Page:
Professional level is .850. Team USA’s cumulative TPA during the event was .838. The difference is glaring. The beat down was so thorough, talk spread through the event that, after 23 years, the Mosconi Cup’s future could be in peril.Matchroom’s Barry Hearn even went so far as to announce his intention to start a Europe v. Asia event, to “test the Europeans.” Personally, I don’t buy the notion that the Mosconi Cup as we know it is in peril. At least, not yet. Defenders point out that the U.S. dominated the early years in the same way. During those years, however, Europe was continually closing the gap. Anyone who has watched the last five Mosconi Cups can see that the gap between the sides is widening.

What I see, though, are ticket sales and television deals that have grown exponentially over the past fouryears. Europe against the U.S. in tiddlywinks would draw a passionate crowd. Still, it is painfully obvious that Team USA needs to do something dramatic to make this a horserace again.

Which brings us to Mark Wilson. Three years ago, Wilson, one of the game’s top instructors and most ardent supporters, presented Matchroom with a three-year plan to get Team USA back on track. He stripped down the squad and rebuilt it based on character and commitment. In his spare time, he generated more interest and enthusiasm in the U.S. for the Team USA “program” than anyone before.

The results? The first year of the experiment resulted in a one-sided match, which was somewhat predictable. The second year showed promise, with Team USA gamely battling well into the final day. The third year, however, was a disappointing step backwards. As it is wont to do, social media exploded with posts slamming Wilson and the team. A handful of self-proclaimed experts shamelessly threw their hats into the ring as replacements for Wilson. Here’s a tip: Posting your intentions on Facebook pretty much eliminates you from serious consideration.

So, what’s the answer?

I don’t think anyone in the U.S. is more qualified than Mark Wilson, and I have far too much respect for him to suggest that he be replaced as captain of Team USA, but even he acknowledged that is a possibility. After all, the Mosconi Cup is Matchroom’s product, and they certainly don’t need to explain or apologize to anyone for taking the steps necessary to ensure continued growth and success.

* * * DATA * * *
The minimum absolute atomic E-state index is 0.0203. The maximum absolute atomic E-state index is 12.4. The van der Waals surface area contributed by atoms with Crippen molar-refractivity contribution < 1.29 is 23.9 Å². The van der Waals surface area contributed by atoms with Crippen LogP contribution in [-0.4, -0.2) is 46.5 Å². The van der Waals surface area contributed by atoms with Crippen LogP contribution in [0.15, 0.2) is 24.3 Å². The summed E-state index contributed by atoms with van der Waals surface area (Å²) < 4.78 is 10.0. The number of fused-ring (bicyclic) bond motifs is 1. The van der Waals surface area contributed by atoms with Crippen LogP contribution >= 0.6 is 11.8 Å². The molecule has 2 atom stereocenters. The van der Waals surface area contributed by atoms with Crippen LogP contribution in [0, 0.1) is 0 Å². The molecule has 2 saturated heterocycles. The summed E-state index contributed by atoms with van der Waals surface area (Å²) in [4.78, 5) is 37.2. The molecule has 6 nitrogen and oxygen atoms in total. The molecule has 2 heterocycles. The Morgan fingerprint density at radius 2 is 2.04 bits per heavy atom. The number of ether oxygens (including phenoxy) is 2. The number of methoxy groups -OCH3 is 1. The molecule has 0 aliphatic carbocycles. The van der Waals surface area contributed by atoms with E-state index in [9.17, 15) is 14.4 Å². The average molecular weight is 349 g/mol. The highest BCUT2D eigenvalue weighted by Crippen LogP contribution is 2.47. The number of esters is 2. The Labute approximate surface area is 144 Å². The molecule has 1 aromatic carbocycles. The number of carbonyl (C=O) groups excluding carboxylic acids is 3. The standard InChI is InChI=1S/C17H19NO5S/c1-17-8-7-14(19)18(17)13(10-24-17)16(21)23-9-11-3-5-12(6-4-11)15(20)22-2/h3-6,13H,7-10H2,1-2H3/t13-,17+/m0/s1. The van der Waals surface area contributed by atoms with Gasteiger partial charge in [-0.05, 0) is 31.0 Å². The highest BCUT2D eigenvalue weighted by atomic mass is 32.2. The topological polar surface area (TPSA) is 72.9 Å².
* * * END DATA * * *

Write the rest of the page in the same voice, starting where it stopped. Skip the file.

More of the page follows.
So, in the event Matchroom does find it necessary to make a change at the helm of Team USA, here is my suggestion: Johan Ruijsink.

For those not familiar, the Dutch-born Ruijsink captained Team Europe seven times between 2006 and 2014 and posted a 6-0-1 record.

I know. I know. He’s not American. I realize Willie Mosconi just spun in his grave.

Just hear me out.

Johan Ruijsink is one of the world’s top instructors and coaches. The 50-year-old Dutchman took over Team Europe during those years of American domination and turned the squad into the fierce competitors that they are today. His first year at the helm was 2006, when his team tied the Americans, 12-12. After that, Team Europe won six times against zero defeatswith Ruijsink in charge.

Think he was simply fortunate enough to take over Team Europe as they were peaking? The last time Team USA won (2009), was one of only two times between 2006 and 2014 that Ruijsink was not Europe’s captain.

Now, about that “he’s not an American” argument.

Who says the coach must be American. Sports history is littered with instances of foreigners running national teams. Were Americans offended when Romanian gymnastics coaching legend BelaKarolyi took over Team USA and turned it into a gold medal machine? Were American soccer fans up in arms when Sweden’s PiaSundhage took over USA Soccer’s women’s program and produced a pair of Olympic gold medals? The bottom line is to maximize Team USA’s chances of not just competing in the Mosocni Cup. The bottom line is to drive Team USA to win the Mosconi Cup. Of course, Ruijsink is much more than simply a once-a-year-captain. He is a coaching legend in Europe. A former top Dutch player, Ruijsink turned to coaching in the ’90s. His small, six-table room in The Hague was open only to players committed to training. Ruijsink’s training methods turned Holland into a European power, with the likes of Rico Diks, Alex Lely, Nick Van den Berg and NielsFeijen turning their games over to him.

A voracious student of training and coaching techniques, Ruijsink earned a Master Coach degree from the Dutch Olympic Committee in 2000. It is the highest coaching education in Holland, allowing him to coach any sport. Over the past two years, Ruijsink has been coaching in Russia, where the Russian federation hired him to develop its crop of talented young shooters, like Konstantin Stepanov, RuslanChinakhov and rising star Maxim Dudanets. Ruijsink will be bringing his Russian brigade to the Derby City Classic in January.

Trust me on this one. If change is necessary, this is the right man for the job.

Of course, there are questions I can’t answer. Would Matchroom go for such an idea? Hearn is a pretty shrewd operator, so I’d have to guess this idea has already crossed his mind. And given the fact that he desperately wants to see the U.S. competitive again, and the fact that he loves a good storyline, I can’t see why he wouldn’t entertain contacting Ruijsink. Would Ruijsink consider coaching Team USA? Can’t say for sure, but two years ago he told me he was stepping down as coach of Team Europe because he “didn’t see the challenge in coaching Team Europe any longer.”

The $60,000 question, though, is this: Would American players put aside their egos to be coached by a foreigner? Unless they are more pigheaded and self-absorbed than I imagine, they should.

I guarantee one thing: Announcing Ruijsink as Team USA captain would scare the living bejeezus out of Team Europe.